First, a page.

Is all photography fiction?

Huck 46 – The Documentary Photography Special II – our annual bumper-sized celebration of visual storytelling –  shines a light on the people behind the lens, embracing their personal perspectives as a route towards deeper truths.

In 2013, we explored how social media was making documentarians of us all.  This year we’re digging even deeper into the documentary form, asking bigger questions and championing more boundary-breaking work. Is photography really an objective medium, asks Time LightBox editor Olivier Laurent. Or is it inherently personal, embedding the photographer’s own perspective into every shot? This issue sets out to explore these timeless questions – about truth and objectivity – through deeply personal essays that champion the photographer as storyteller in their own right.


Smoke and Mirrors by Olivier Laurent: Meet the new breed of photographers blurring the line between fact and fiction, leading the way towards deeper truths.

Mary Ellen Mark on Henri Cartier Bresson: An exclusive piece by one legend on another.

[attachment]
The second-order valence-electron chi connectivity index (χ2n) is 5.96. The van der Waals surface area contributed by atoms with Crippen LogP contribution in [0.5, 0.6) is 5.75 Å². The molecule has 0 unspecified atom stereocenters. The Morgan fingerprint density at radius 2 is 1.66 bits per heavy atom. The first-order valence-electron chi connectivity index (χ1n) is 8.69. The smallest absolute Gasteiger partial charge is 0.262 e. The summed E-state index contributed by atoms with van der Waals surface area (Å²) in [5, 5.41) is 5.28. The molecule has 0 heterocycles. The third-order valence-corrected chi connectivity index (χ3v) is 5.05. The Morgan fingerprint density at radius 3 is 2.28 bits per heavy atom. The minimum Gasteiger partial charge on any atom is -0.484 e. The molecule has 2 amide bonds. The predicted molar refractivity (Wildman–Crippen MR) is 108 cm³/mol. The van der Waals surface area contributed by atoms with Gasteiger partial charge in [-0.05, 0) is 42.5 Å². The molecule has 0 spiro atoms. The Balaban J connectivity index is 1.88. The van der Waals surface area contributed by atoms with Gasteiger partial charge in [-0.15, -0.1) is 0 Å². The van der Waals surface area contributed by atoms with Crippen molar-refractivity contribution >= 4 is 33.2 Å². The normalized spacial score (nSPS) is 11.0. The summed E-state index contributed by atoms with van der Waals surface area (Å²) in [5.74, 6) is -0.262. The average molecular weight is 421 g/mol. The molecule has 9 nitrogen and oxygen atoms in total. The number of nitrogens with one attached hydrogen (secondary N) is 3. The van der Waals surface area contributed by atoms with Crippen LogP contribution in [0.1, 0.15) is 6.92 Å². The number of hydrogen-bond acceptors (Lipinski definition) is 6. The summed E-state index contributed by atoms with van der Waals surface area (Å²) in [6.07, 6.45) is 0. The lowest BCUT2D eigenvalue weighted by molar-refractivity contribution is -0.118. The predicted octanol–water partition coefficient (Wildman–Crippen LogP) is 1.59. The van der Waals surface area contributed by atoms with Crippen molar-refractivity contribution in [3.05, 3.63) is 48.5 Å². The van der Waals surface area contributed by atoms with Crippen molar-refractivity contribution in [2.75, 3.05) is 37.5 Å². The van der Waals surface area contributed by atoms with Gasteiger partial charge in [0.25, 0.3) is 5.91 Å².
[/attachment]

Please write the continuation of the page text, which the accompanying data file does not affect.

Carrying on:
Exclusive personal essays:

Joseph Szabo digs through his rich black and white archives to share images that capture the passion of youth.

Carolyn Drake returns to China to collaborate with the Uyghur people, whose struggle for survival she documented years ago, for a project that puts the subject in the storyteller’s seat.

Brendan Hoffman reveals how his work in Ukraine sent a wave of change through his personal life, too.

Jason Andrew exposes human trafficking in soccer, and ends up learning something new about himself.

Lindsay Mackenzie cuts through cliches with her Instagram project, Everyday Middle East.

Ewen Spencer captures UK grime and garage at its underground best.

Andrew McConnell finds a metaphor for freedom in wartorn Gaza by documenting the community who gravitate towards the sea.

J.A. Mortram captures a contemplative snapshot of life on the fringes of British society.

Matt Eich explores the American condition in its many varied forms.  

Shannon Jensen captures the human experience in South Sudan with a faceless bold project that breaks every storytelling rule.

Johnathan Mehring proves that skateboarding can be a passport to the world.

David Maurice Smith paints an authentic portrait of modern Aboriginal life.

Harold Feinstein, Ying Ang, Tommaso Protti and Venetia Dearden contemplate the meaning of home.

And Krisanne Johnson captures the girls of Swaziland whose lives have been shaped, but not defined, by their struggle with HIV.

Huck 46 – The Documentary Special II is out September 8, 2014.

Get it now on the Huck Shop or subscribe to make sure you don’t miss another issue this year.

Huck is now available digitally on Zinio.